Jul 23, 2017 - Politics & Policy

How Trump thinks about pardons


Alex Brandon / AP

President Trump triggered front-page coverage across the land by tweeting yesterday that "all agree the U. S. President has the complete power to pardon."

All don't agree. But associates say Trump's position on pardons (and willingness to fire special counsel Bob Mueller) is no surprise in light of the contempt he showed for a 40-year tradition by refusing to release his tax returns, and his decision to fire FBI Director Jim Comey against the advice of some top West Wing officials (to say nothing of the fact that it was one of the dumbest political mistakes in the modern era).

The takeaway: When Trump makes decisions, he doesn't think in terms of constitutional or ethical lines. He doesn't torture himself over the separation of powers. Instead, he still thinks of himself as a CEO trying to gain advantage in transactions. He wants to brawl, and he doesn't care how it looks.

Remember his litigious past: This isn't a unique approach for him. It's standard operating procedure.

A self-pardon by Trump would be "a first in all of human history," according to a WashPost op-ed today ("Trump can't pardon himself") by Harvard's Larry Tribe, along with Richard Painter (chief White House ethics lawyer for President George W. Bush) and Norman Eisen (chief White House ethics lawyer for President Obama).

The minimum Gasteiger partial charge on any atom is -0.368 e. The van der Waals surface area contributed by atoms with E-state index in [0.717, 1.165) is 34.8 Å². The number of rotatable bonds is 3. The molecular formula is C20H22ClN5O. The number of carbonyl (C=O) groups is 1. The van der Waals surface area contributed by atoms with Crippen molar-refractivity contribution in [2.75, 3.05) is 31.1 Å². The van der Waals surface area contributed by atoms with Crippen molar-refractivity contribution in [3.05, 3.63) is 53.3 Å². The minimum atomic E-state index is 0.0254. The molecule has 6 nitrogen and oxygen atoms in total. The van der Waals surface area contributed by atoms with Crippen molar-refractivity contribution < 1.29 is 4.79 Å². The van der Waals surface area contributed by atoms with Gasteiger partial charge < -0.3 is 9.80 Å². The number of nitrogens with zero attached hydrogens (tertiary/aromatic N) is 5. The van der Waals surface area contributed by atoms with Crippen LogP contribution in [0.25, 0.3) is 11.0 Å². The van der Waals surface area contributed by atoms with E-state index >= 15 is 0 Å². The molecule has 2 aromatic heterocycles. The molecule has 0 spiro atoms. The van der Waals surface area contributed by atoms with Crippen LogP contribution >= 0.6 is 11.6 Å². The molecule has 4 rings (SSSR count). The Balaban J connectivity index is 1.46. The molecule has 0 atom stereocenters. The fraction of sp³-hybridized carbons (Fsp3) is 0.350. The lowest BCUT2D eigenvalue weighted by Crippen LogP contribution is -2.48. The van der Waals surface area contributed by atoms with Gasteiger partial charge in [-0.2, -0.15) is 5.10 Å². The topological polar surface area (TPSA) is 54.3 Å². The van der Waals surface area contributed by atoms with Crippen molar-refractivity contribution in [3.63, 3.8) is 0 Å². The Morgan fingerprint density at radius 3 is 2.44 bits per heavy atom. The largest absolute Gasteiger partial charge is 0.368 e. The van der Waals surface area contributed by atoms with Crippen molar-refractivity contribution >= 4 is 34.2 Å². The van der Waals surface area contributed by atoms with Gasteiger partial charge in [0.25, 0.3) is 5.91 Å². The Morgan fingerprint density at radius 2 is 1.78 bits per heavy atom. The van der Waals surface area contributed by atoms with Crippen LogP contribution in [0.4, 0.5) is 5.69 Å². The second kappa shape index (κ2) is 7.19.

• "We know of not a single instance of a self-pardon having been recognized as legitimate. Even the pope does not pardon himself."
  • A more likely scenario would involve pardoning relatives or associates. That, though, could trigger defections from Republican lawmakers that could weaken Trump's hold on office.

Harvard Law Professor Noah Feldman tells CNN's Laura Jarrett that the structural arrangement putting the president in charge of law enforcement as the head of the executive branch "works just fine until the president or those close to him come under investigation."

"So if the President tries to fire Mueller or gets him fired, 'it would expose a deep flaw in constitutional design.'"

Be smart: Aides say the quickest way to get Trump to do something is to tell him he can't, or argue that it's contrary to tradition. You always have to give him an alternative, and sometimes you can persuade him.

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